Juggling two jobs and a busy weekend hath made me mad.
I am distracted, and though the bulk of what I do is done well, there are moments when, were you to watch me, you would think I might be in need of medication or, at the very least, a little light counselling.
This afternoon I had a solemn duty. While my sister ran training for teachers, I was to collect Big Al, his sisters, and my son.
I had it all planned. It should all have been so smooth.
I have a porch. It it a little airlock between the Shrewsday way of life and the outside world, and it contains bicycles and smells of wellington boots. I stood in the porch, as distracted as Ophelia herself. I pulled the door shut with just four minutes to get in the car and drive to school down the road.
And then it occurred to me that my keys were inside the house.
Not only could I not get back into my house, nor - horrors – could I get into the car to teleport almost instantly to the school gate.
No. I had four minutes to cover a walk of ten. And Big Al would be waiting. I berated myself (out loud) and cast about wildly for some solution.
My eyes lit on Phil’s old bike.
Phil’s bike has seen better days. It was actually my Dad’s, borrowed some time deep in the past. Phil gave up riding it a year or so ago; it has dodgy brakes, I believe, and other idiosyncrasies I have not bothered to fathom.
Until now. There was only one thing for it. If I was to get anywhere in any sort of time, I must get on that contraption and cycle for my life.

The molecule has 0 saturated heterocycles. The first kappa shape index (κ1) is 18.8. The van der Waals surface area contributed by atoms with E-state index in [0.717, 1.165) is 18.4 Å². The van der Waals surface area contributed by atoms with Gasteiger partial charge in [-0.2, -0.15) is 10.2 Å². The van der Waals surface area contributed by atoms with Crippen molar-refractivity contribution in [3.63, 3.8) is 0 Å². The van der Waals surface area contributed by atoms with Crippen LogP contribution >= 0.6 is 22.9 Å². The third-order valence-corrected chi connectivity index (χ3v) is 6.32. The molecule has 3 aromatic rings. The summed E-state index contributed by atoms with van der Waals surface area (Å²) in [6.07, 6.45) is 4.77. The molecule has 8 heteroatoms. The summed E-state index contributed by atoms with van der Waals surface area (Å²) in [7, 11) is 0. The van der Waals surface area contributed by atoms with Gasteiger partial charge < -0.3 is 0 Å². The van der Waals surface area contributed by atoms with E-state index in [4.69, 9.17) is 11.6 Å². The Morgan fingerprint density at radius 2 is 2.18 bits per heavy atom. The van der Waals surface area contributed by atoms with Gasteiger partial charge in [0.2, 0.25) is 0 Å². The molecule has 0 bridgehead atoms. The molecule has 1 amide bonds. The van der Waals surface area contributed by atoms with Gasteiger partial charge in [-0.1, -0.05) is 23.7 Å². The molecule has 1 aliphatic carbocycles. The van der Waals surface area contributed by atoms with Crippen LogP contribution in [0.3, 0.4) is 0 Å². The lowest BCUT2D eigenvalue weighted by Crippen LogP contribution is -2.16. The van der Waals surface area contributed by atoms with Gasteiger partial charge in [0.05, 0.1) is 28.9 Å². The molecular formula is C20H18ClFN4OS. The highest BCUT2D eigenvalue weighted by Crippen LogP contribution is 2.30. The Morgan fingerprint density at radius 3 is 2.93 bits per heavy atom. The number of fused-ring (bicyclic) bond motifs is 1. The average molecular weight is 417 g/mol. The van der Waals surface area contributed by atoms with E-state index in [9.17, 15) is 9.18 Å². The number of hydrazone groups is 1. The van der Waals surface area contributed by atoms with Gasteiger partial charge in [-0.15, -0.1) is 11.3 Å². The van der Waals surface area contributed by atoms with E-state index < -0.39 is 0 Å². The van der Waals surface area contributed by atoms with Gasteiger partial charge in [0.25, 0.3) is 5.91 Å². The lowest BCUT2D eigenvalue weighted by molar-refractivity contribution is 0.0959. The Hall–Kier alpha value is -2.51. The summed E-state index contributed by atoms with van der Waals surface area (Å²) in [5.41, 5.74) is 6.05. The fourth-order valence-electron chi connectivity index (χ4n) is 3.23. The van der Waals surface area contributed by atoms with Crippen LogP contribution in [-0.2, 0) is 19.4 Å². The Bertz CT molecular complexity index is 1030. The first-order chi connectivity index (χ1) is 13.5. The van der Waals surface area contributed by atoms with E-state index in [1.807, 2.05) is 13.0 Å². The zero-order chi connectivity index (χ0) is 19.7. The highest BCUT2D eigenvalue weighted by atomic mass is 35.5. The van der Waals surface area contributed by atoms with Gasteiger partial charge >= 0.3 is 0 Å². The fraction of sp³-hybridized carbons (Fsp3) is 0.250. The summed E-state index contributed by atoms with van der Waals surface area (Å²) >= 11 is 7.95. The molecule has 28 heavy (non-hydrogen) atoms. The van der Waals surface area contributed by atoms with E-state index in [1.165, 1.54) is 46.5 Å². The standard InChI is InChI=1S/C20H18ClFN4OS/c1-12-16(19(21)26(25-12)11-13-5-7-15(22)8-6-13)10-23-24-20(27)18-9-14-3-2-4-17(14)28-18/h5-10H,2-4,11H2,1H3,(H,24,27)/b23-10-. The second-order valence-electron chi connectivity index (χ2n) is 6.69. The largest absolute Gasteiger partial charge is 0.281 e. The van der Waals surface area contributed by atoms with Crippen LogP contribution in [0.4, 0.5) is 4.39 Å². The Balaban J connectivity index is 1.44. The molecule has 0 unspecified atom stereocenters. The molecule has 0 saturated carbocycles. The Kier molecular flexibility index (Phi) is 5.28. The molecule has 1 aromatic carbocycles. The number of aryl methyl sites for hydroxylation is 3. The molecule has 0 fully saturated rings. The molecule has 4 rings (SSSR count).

Picture, if you will, an overgrown stick insect trying to ride a bicycle. Add into the mix the stick insect’s inability to fathom the whole business of gears, and how they work.
And that was me. I could not seem to get out of first gear, yet the bulk of the first two minutes was uphill. My knees seemed to be somewhere around ear height, and my legs were going like the clappers, a veritable blur. Yet the bicycle was only just creeping along.
Extemporaneously, I tried every single knob, bell and switch on that frame, teetering between stasis and forward motion.
And then something – to this moment I still am not sure quite what – clicked into play and I had a bit more power. Not much, mind, but enough to move forward a little painfully, legs whirring. And off I went. Slow and unsteady wins the race.
This may not have been the opinion of the vehicles who subsequently became trapped behind me. Chicanes ahead meant overtaking was impossible, and there I was, a gangly flapping pied piper to a long row of exasperated cars and trucks.
Finally, excruciatingly, I reached the top of the hill and the end of the chicane and the cars roared past, and I shot down the hill in great triumph. At last. some speed! Poop poop! I would get to that Reception class door yet.
Until this moment, so thrilled was I to be moving, at last, that the queston of braking had not been an issue. Now, however, as I hurtled downhill at speed towards school, the issue became more pressing.
And on application, I discovered I had virtually no brakes whatsoever.
If I pulled with all my strength, I might effect a slight cessation in speed. I pulled and pulled and pulled and somehow slowed to the bottom of the hill, crossing the road and careering up the little footpath to school, drawing reproving glances from the school gate glitterati.
But this stick insect got – a little shakily – off the boneshaker.
And made it to Big Al’s door in one piece, and on time.